Independent research firm Vanson Bourne carried out the survey, entitled “The Global IT Trust Curve.” The company interviewed 3,200 IT professionals in 16 countries in ten industry sectors. China ranked first in deploying advanced security measures and data protection. IT decision makers in that country implement technology that ensures continuous availability, integrated backup and recovery as well as tight security. The U.S. came in second place, and South Africa and Brazil occupied the third and fourth places. Japan earned the lowest marks.
The True North came in somewhere in the middle of the pack. Fifty three percent of Canadian executives said that their companies had at least one problem with their IT infrastructure in the past year. Fifty eight percent of senior executives in Canada expressed confidence in their data protection and availability. Their lack of confidence is understandable: data loss and unplanned downtime bears a high cost. The survey estimated that the financial impact of insecurity is over $200,000USD.
Michael Sharun, managing director, EMC Canada, shared his insights as to why Canada’s results were not as high as expected. “There are a couple of reasons for Canada’s ranking,” he said. “The first is Canadian businesses have a lot of legacy IT infrastructure, in the form of older hardware and software, they need to integrate with newer equipment, software and processes. This makes their IT infrastructures less agile than they could be.” Companies in BRICS countries are newer, and are not burdened by older IT infrastructure. They can invest in agile technology that gives them a competitive edge.
Another reason for Canada’s marks is IT decision makers’ mindset. “The second reason for Canada’s ranking is Canadian businesses tend to see IT as a cost centre rather than a revenue driver,” Sharun noted. However, their view might work in their favour. “This inward focus might help explain why Canadian businesses report fewer events than companies in other countries that place more importance on external consequences, such as revenue and customer loyalty,” he remarked.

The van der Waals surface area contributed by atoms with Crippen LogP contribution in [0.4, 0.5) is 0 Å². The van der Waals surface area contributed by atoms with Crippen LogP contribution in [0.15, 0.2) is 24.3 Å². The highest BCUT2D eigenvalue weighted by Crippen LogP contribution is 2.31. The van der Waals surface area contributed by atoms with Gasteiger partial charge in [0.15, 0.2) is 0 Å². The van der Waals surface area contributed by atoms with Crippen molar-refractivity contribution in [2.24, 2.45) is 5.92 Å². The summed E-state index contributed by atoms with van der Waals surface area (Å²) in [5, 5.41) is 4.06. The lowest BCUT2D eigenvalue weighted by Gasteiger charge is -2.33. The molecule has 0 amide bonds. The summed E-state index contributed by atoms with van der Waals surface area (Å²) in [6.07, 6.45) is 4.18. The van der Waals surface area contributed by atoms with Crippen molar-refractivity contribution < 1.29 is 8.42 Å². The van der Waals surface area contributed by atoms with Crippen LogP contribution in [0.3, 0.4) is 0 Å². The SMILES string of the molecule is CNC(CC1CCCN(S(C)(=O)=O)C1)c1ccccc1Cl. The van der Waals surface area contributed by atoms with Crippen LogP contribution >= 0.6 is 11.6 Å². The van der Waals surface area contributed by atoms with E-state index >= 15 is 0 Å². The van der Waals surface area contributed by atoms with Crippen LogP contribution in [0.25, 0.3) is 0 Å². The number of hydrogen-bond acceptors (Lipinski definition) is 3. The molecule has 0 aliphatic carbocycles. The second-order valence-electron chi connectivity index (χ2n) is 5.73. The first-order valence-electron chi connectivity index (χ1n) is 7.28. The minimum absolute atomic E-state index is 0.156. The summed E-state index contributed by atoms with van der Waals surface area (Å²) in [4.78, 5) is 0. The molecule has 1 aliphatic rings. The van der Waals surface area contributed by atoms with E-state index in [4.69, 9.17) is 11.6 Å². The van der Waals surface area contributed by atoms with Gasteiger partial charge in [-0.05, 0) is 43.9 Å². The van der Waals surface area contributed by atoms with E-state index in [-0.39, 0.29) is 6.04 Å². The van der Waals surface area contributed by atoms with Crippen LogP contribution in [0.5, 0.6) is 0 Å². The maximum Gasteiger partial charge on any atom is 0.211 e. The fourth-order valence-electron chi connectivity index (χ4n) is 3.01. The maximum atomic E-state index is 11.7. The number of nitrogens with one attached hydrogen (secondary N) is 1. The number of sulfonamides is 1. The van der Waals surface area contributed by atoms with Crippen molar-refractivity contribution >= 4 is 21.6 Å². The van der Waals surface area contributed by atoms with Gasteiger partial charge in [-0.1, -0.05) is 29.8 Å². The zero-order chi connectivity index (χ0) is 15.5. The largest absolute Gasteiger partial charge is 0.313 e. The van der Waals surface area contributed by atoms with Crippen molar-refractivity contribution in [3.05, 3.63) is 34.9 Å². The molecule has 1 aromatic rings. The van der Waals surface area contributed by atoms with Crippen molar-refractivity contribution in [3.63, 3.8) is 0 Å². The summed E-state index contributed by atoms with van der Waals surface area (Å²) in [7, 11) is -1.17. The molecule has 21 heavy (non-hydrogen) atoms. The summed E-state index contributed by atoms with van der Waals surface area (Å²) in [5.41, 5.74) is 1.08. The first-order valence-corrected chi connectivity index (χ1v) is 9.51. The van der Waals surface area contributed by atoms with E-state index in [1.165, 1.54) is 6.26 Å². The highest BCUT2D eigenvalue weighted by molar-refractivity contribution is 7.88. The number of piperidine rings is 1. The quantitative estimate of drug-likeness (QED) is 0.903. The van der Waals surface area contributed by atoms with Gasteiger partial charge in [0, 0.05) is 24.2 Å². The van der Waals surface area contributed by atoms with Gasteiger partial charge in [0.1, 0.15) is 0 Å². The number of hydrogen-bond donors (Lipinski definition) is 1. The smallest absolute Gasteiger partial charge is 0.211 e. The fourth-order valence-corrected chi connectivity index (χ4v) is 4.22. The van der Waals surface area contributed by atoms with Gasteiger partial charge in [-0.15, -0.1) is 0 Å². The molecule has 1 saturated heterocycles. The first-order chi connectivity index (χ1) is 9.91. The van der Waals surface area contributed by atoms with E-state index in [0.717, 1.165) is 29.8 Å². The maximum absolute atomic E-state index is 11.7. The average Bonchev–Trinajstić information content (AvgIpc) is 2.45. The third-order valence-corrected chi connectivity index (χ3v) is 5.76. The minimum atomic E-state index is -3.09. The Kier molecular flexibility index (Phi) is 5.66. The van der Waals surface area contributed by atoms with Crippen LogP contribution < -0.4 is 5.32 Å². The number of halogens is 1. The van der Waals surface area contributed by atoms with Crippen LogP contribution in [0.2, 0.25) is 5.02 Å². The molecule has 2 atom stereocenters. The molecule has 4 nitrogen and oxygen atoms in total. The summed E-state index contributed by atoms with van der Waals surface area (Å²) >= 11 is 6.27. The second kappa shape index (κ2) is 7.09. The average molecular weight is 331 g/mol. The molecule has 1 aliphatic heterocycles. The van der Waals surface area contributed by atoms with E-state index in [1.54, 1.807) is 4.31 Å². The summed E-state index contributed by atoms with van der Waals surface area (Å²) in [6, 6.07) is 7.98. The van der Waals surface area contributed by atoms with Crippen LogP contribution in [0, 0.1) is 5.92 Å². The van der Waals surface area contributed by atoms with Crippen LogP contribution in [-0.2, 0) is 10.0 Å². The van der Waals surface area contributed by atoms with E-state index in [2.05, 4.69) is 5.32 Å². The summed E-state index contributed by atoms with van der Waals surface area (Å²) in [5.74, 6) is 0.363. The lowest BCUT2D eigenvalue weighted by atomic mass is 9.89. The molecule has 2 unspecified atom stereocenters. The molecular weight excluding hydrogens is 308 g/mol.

What will it take for Canada to rise to the top five? “Canadian companies need to see IT as a competitive advantage, and structure themselves accordingly,” Sharun advised. “For example, in many cases IT is nested under finance or HR, with an IT professional overseeing the department. To better articulate the business value of IT, companies need to make it a C-level position, led by an executive who understands the business consequences of IT decisions.”
Canadian companies’ IT infrastructure must also reach a higher level of maturity. “It’s impossible to deliver critical IT requirements such as advanced security, continuous availability or integrated backup and recovery if foundational trust maturity is lacking,” Sharun commented. “Without a predictable environment, an understanding of where assets are, or an ability to pick up on nuances and detect behavioural anomalies, organizations will be unable to adequately prevent and defend themselves from disruptive IT incidents today and in the future,” he added.
Sharun also addressed the issue of unplanned downtime. “As more mission-critical applications are now deployed on virtualized environments, new approaches are needed to eliminate expansive and debilitating downtime. Fighting today’s sophisticated cyber-attacks and intrusions calls for a move beyond perimeter protection to intelligence-driven security analytics with monitoring and response capabilities to defend against more advanced threats to the business,” he said. “Integrated backup and recovery needs to be more effective than ever before to prevent data loss, improve protection and speed time to recovery.”
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